Buildings and cars are on fire after a bomb blast in tourist site of Kuta, Bali 13 October 2002.  At least 53 people including 10 foreigners, were killed when a bomb exploded in a popular nightclub on the Indonesian resort island of Bali.  AFP PHOTO/ DARMA / AFP PHOTO / DARMA
The fiery aftermath of the 2002 Bali bombing that killed 202, mostly foreign nationals. Photo: AFP/Darma

In a major setback to Islamic State (ISIS) in Southeast Asia, a top court in Indonesia has sentenced to death a cleric reckoned as the de facto supremo of ISIS apologists in Indonesia, an extraordinary judgment that emphasizes a stiffening tone against terrorists in the world’s most populous Muslim-majority nation.

The judgment against Aman Abdurrahman (pictured in court above), founder of Indonesia’s most barbarous pro-ISIS group Jamaah Ansharut Daulah, came after national grieving over family suicide bombings in Surabaya last month and enactment of an anti-terrorism law that gave police extended power to confine terror suspects. More than 100 suspected terrorists have been taken into custody since the recent bombings.

But Abdurrahman declined to acknowledge the jurisdiction of the court, which is part of his non-acceptance of secular government in Indonesia and desperation to supersede it with sharia law. Capital punishments in Indonesia, a country that has faced incessant terror from armed jihadist groups since 1998, are carried out by firing squad.

Abdurrahman was first jailed in 2004 after a bomb he made was prematurely detonated at a house in West Java, and again in 2011 for his role in establishing a jihadist breeding camp in Aceh province. He has also been found culpable for masterminding the first ISIS-linked terrorist attack in Indonesia, which left four dead in Jakarta in 2016.

In spite of being jailed since 2011, he has recruited a lot of newbie militants to join ISIS, is assumed to have been in touch with leaders of the jihadist group, and is the chief interpreter for ISIS propaganda in Indonesia, according to Indonesian authorities. Because of the insufficient management of militants in Indonesia’s crowded prisons, Abdurrahman had a free hand to disseminate radicalism, and interacted with his followers in the outside world through visitors and video conferences.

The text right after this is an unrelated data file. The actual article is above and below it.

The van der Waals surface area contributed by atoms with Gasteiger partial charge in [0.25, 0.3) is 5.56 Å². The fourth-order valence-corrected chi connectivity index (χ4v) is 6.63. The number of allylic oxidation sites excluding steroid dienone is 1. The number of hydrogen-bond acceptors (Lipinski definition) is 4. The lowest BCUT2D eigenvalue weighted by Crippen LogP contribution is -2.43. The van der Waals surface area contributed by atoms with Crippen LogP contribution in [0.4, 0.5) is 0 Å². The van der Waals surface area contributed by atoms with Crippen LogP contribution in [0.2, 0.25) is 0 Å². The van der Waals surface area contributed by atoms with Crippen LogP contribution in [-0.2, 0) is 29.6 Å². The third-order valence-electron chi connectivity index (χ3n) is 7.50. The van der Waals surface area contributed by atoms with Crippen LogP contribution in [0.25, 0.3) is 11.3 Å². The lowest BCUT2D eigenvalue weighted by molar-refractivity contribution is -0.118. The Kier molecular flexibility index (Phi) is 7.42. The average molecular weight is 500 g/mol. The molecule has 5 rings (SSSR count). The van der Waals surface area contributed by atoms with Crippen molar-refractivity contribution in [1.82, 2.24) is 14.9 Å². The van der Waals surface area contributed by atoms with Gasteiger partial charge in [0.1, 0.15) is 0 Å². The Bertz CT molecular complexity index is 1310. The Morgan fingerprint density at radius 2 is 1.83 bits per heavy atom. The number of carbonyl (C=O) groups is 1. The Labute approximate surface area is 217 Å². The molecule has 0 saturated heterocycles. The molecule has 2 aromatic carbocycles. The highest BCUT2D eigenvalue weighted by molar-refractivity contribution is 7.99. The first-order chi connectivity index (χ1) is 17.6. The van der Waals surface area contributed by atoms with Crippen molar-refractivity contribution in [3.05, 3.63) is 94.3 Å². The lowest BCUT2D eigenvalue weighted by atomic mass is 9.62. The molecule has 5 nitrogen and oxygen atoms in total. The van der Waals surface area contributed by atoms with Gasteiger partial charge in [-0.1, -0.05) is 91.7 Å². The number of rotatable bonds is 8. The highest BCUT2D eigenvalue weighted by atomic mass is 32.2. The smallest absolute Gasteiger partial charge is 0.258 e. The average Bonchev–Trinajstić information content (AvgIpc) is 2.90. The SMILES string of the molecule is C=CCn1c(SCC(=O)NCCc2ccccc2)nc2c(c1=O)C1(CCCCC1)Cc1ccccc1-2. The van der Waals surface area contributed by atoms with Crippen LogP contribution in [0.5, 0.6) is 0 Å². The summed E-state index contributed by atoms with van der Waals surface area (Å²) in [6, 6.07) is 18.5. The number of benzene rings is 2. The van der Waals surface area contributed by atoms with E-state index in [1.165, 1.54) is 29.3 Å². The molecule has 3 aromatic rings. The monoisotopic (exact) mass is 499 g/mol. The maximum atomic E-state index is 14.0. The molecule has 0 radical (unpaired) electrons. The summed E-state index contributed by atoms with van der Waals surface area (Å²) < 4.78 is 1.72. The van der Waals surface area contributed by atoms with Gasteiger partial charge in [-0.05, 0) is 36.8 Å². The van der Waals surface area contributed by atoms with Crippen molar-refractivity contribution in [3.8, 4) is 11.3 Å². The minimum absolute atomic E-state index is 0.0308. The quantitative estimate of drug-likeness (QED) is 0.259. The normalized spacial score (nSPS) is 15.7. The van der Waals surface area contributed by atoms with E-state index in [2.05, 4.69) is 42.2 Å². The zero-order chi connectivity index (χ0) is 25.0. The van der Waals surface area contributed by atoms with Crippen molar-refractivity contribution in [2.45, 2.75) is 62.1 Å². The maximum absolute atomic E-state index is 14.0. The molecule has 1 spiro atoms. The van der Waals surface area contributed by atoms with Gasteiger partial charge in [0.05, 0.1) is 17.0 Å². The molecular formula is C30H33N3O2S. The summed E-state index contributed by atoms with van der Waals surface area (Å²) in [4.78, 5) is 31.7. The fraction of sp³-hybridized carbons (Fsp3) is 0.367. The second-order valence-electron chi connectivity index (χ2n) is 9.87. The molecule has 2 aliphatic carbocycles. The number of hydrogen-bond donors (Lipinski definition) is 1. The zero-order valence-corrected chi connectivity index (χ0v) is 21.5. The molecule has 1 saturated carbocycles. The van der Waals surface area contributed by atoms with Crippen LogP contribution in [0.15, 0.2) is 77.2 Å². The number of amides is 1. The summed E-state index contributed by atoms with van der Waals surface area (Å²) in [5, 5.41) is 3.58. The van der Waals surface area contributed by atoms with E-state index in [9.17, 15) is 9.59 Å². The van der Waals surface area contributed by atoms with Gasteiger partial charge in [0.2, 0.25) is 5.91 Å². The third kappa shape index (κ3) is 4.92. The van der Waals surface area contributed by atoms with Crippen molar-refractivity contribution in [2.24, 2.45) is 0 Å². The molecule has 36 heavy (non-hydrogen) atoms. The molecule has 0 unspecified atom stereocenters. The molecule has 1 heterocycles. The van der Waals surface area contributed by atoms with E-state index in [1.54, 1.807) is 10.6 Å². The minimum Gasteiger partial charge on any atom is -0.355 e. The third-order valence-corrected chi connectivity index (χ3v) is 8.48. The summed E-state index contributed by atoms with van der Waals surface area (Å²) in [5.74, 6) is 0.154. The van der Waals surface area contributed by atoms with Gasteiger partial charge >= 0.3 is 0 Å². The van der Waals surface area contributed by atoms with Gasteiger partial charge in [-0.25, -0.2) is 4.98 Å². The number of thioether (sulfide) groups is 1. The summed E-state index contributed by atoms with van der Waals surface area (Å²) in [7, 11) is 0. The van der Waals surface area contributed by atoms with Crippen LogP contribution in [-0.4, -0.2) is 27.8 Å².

Adhe Bhakti, an analyst at the Center for Radicalization and De-radicalization Studies in Jakarta, has said it is possible that militants will respond to Abdurrahman’s death sentence with reprisal plots.

“His words alone have been able to incite followers to carry out terrorism,” he said. “The security forces must raise awareness and all intelligence services in Indonesia must coordinate well.”

According to Bhakti, there were seven ISIS attacks and three foiled plots in Indonesia in 2017, compared with no attacks in 2015.

Ridwan Habib, a terrorism expert at the University of Indonesia, says the death sentence for Abdurrahman will just spark retaliations from his followers and the best punishment for him would be a life sentence. Besides, he argued that capital punishment was considered to be ineffective in deterring jihadi terrorists, since dying for their cause has been one of their end goals all along.

Indonesia has mostly restrained the terrorist menace since the heyday of al-Qaeda-linked attacks in the early 2000s, but with the advance of Islamic State – considering the group’s potential to assert territorial dominion as demonstrated last year by the five-month seizure of Marawi in the neighboring Philippines – has left Indonesian authorities fearful that a new phase is in the offing.